Plot: Mildred Hayes (Frances McDormand) is an angry, grieving mother who demands justice for the rape and murder of her teenage daughter. But after months have passed and still no arrests, Mildred
makes a bold move and has three billboards erected that accuse the local Sherrif (Woody Harrelson) of doing nothing about it. This causes a feud between Mildred and the local law enforcement that only escalates over time.
As the title suggests, we open on said three billboards which serve as the driving force behind the film's plot developments. Although the message they contain is a striking one, they essentially serve as a self-reflective, moral question that eats away at a number of the small towns inhabitants - none more so than Francis McDormand's mother of the deceased and Woody Harrelson's Police Chief in charge of the investigation.
What McDonagh manages to capture here is a fine sense of small town America and how such a tragedy can be so impactful and devastating. This is ultimately the strengths within the film as well as some excellent acting from its three principle leads in McDormand, Harrelson and, the always reliable Sam Rockwell. There's also some fine support in the mould of Caleb Landry Jones, John Hawkes and, the infinitely appealing, Peter Dinklage. To accompany the cast of oddities we have a wonderfully fitting score from Carter Burwell that's reminiscent of his contributions to the works of the Coen brothers. The Coens this ain't, however. McDonagh isn't able to balance his film with the same finesse as the Coens. As he did in his previous films In Bruges and Seven Psychopaths, he includes some offensive racist jokes in one hand while bordering on sexism in the other. As if that's not enough he has Dinklage on the receiving end of one-too-many "midget" jibes. If handled with a bit more subtlety then they might have been acceptable but it's the needless repetition of these remarks that make them unpleasant. These were the issues I had with the film as they create tonal shifts that feel uneasy and show that McDonagh is trying too hard to be funny when there's really no need. When he's not concerned with humour, however, McDonagh is actually delivering a solid low-key drama and thankfully that's what takes precedence. Essentially, the film is split into a three act structure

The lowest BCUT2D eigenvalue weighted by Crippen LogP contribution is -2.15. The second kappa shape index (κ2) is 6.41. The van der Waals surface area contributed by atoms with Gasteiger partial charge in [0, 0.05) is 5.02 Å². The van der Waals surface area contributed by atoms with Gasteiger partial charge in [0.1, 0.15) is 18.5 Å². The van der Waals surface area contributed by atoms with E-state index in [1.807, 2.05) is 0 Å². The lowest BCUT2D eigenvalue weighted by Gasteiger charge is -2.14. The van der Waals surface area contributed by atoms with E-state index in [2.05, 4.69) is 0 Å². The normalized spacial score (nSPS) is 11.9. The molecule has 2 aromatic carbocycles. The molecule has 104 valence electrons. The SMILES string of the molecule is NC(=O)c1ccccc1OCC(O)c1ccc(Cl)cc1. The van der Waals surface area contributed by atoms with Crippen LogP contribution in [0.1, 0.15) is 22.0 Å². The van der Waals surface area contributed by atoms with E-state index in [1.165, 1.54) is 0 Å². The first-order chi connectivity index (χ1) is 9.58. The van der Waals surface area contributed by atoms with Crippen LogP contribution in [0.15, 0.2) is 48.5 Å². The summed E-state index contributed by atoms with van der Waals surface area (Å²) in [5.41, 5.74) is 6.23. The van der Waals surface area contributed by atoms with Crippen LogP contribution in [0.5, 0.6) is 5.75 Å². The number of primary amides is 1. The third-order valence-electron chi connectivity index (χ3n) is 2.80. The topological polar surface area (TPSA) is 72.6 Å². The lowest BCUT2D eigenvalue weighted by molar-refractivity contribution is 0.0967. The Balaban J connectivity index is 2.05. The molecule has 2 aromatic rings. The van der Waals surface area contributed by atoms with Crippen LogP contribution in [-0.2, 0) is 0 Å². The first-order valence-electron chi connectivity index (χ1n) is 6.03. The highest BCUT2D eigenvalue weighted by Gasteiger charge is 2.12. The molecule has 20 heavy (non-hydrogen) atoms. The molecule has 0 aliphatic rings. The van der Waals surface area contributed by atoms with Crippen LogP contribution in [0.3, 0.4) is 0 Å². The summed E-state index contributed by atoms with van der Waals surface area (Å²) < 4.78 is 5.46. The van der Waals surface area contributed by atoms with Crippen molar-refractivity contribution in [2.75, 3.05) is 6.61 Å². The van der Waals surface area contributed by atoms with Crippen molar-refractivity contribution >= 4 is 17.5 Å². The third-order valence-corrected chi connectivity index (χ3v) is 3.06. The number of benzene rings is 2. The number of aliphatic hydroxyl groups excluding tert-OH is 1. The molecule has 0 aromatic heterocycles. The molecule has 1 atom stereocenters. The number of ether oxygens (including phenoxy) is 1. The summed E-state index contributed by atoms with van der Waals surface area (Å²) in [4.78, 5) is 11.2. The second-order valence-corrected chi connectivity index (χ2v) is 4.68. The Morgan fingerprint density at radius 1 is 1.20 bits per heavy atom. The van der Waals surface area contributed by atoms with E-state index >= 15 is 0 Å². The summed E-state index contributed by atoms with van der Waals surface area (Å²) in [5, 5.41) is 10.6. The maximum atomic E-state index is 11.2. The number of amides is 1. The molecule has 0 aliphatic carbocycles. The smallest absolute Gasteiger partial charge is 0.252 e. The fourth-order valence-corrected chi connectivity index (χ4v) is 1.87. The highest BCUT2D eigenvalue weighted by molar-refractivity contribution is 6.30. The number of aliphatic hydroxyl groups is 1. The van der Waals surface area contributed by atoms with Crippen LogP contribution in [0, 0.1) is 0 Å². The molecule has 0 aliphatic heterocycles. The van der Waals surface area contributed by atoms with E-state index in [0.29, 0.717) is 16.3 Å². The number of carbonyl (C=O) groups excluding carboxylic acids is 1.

McDormand hasn't been offered a role this good since her Oscar winning turn in Fargo but, as good as she is, I'm not understanding some of the glowing, five-star reviews the film itself has been receiving - much like I didn't understand the love for Seven Psychopaths. Maybe it's just me but McDonagh really needs to work on his tonal inconsistencies which play havoc on an otherwise great concept. There are contrivances and some plot developments that simply don't work but as a commentary on the state of modern America it's quite astute and while it explores some mature themes, I just can't get past the overriding feeling that McDonagh has yet to grow into a mature filmmaker. This is a good film but it just lacks that cutting-edge spark to make it a great one.